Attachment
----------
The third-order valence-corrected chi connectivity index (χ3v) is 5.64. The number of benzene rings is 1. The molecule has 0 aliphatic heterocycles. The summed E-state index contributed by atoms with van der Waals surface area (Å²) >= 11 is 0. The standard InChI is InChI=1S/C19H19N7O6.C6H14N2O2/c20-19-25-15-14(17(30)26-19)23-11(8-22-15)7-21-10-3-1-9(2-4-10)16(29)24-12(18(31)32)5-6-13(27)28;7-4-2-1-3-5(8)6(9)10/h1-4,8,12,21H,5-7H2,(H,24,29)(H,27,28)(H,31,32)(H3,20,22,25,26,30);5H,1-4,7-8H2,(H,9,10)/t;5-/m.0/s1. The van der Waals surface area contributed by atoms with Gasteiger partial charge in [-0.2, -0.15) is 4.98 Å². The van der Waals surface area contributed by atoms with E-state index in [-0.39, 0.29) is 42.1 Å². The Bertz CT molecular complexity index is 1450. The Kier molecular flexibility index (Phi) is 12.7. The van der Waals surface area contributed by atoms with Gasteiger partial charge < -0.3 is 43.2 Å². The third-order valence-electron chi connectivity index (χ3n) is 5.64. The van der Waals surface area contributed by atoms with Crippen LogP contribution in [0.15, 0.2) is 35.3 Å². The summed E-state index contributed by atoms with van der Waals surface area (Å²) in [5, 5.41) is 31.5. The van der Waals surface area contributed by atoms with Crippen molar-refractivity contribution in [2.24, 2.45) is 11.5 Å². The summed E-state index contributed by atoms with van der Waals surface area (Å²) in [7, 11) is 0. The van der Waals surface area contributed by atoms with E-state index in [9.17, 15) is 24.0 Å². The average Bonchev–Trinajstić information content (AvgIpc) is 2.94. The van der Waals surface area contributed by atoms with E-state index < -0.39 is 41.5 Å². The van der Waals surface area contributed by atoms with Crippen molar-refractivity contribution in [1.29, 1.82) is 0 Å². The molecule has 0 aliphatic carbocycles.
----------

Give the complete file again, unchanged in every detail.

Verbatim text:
The third-order valence-corrected chi connectivity index (χ3v) is 5.64. The number of benzene rings is 1. The molecule has 0 aliphatic heterocycles. The summed E-state index contributed by atoms with van der Waals surface area (Å²) >= 11 is 0. The standard InChI is InChI=1S/C19H19N7O6.C6H14N2O2/c20-19-25-15-14(17(30)26-19)23-11(8-22-15)7-21-10-3-1-9(2-4-10)16(29)24-12(18(31)32)5-6-13(27)28;7-4-2-1-3-5(8)6(9)10/h1-4,8,12,21H,5-7H2,(H,24,29)(H,27,28)(H,31,32)(H3,20,22,25,26,30);5H,1-4,7-8H2,(H,9,10)/t;5-/m.0/s1. The van der Waals surface area contributed by atoms with Gasteiger partial charge in [-0.2, -0.15) is 4.98 Å². The van der Waals surface area contributed by atoms with E-state index in [-0.39, 0.29) is 42.1 Å². The Bertz CT molecular complexity index is 1450. The Kier molecular flexibility index (Phi) is 12.7. The van der Waals surface area contributed by atoms with Gasteiger partial charge < -0.3 is 43.2 Å². The third-order valence-electron chi connectivity index (χ3n) is 5.64. The van der Waals surface area contributed by atoms with Crippen LogP contribution in [0.15, 0.2) is 35.3 Å². The summed E-state index contributed by atoms with van der Waals surface area (Å²) in [5, 5.41) is 31.5. The van der Waals surface area contributed by atoms with Crippen molar-refractivity contribution in [2.24, 2.45) is 11.5 Å². The summed E-state index contributed by atoms with van der Waals surface area (Å²) in [7, 11) is 0. The van der Waals surface area contributed by atoms with E-state index in [9.17, 15) is 24.0 Å². The average Bonchev–Trinajstić information content (AvgIpc) is 2.94. The van der Waals surface area contributed by atoms with E-state index < -0.39 is 41.5 Å². The van der Waals surface area contributed by atoms with Crippen molar-refractivity contribution in [1.29, 1.82) is 0 Å². The molecule has 0 aliphatic carbocycles.